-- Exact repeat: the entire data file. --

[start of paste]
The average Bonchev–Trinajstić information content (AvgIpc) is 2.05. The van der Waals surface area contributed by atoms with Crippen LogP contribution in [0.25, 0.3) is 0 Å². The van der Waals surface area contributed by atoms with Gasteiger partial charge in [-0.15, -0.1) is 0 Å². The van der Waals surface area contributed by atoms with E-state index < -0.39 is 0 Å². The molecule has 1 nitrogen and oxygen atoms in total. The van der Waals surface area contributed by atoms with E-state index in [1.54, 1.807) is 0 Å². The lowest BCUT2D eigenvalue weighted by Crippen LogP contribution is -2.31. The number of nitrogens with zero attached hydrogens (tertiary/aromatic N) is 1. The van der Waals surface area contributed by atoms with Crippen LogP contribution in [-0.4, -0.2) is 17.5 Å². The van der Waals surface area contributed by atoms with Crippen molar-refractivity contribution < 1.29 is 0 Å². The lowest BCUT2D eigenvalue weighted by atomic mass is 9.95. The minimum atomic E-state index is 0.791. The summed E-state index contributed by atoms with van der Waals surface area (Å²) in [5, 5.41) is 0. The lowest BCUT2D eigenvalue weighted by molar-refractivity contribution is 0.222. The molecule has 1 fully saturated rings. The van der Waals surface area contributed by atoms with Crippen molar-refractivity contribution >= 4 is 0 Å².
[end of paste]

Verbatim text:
The average Bonchev–Trinajstić information content (AvgIpc) is 2.05. The van der Waals surface area contributed by atoms with Crippen LogP contribution in [0.25, 0.3) is 0 Å². The van der Waals surface area contributed by atoms with Gasteiger partial charge in [-0.15, -0.1) is 0 Å². The van der Waals surface area contributed by atoms with E-state index < -0.39 is 0 Å². The molecule has 1 nitrogen and oxygen atoms in total. The van der Waals surface area contributed by atoms with E-state index in [1.54, 1.807) is 0 Å². The lowest BCUT2D eigenvalue weighted by Crippen LogP contribution is -2.31. The number of nitrogens with zero attached hydrogens (tertiary/aromatic N) is 1. The van der Waals surface area contributed by atoms with Crippen LogP contribution in [-0.4, -0.2) is 17.5 Å². The van der Waals surface area contributed by atoms with Crippen molar-refractivity contribution < 1.29 is 0 Å². The lowest BCUT2D eigenvalue weighted by atomic mass is 9.95. The minimum atomic E-state index is 0.791. The summed E-state index contributed by atoms with van der Waals surface area (Å²) in [5, 5.41) is 0. The lowest BCUT2D eigenvalue weighted by molar-refractivity contribution is 0.222. The molecule has 1 fully saturated rings. The van der Waals surface area contributed by atoms with Crippen molar-refractivity contribution >= 4 is 0 Å².